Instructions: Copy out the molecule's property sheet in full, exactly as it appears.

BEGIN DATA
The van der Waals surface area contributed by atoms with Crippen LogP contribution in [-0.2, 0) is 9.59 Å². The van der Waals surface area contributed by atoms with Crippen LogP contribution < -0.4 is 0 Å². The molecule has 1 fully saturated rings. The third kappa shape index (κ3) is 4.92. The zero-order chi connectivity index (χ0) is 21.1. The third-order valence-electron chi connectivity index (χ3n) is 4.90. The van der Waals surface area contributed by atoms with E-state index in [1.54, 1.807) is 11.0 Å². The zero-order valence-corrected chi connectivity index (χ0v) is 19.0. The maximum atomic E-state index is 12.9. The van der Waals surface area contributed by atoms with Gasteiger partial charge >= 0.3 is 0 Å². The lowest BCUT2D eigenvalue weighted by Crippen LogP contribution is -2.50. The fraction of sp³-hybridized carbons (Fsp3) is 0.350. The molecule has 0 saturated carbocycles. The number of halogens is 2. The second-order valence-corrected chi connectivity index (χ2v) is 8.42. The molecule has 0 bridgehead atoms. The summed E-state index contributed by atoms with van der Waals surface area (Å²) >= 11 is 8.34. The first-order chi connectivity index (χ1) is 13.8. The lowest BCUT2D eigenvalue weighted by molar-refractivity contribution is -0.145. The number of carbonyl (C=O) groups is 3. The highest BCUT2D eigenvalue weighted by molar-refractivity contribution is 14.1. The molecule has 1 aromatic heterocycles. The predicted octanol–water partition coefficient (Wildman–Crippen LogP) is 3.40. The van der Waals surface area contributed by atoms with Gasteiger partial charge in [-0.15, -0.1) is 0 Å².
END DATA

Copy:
The van der Waals surface area contributed by atoms with Crippen LogP contribution in [-0.2, 0) is 9.59 Å². The van der Waals surface area contributed by atoms with Crippen LogP contribution < -0.4 is 0 Å². The molecule has 1 fully saturated rings. The third kappa shape index (κ3) is 4.92. The zero-order chi connectivity index (χ0) is 21.1. The third-order valence-electron chi connectivity index (χ3n) is 4.90. The van der Waals surface area contributed by atoms with E-state index in [1.54, 1.807) is 11.0 Å². The zero-order valence-corrected chi connectivity index (χ0v) is 19.0. The maximum atomic E-state index is 12.9. The van der Waals surface area contributed by atoms with Gasteiger partial charge >= 0.3 is 0 Å². The lowest BCUT2D eigenvalue weighted by Crippen LogP contribution is -2.50. The fraction of sp³-hybridized carbons (Fsp3) is 0.350. The molecule has 0 saturated carbocycles. The number of halogens is 2. The second-order valence-corrected chi connectivity index (χ2v) is 8.42. The molecule has 0 bridgehead atoms. The summed E-state index contributed by atoms with van der Waals surface area (Å²) >= 11 is 8.34. The first-order chi connectivity index (χ1) is 13.8. The lowest BCUT2D eigenvalue weighted by molar-refractivity contribution is -0.145. The number of carbonyl (C=O) groups is 3. The highest BCUT2D eigenvalue weighted by molar-refractivity contribution is 14.1. The molecule has 1 aromatic heterocycles. The predicted octanol–water partition coefficient (Wildman–Crippen LogP) is 3.40. The van der Waals surface area contributed by atoms with Gasteiger partial charge in [-0.15, -0.1) is 0 Å².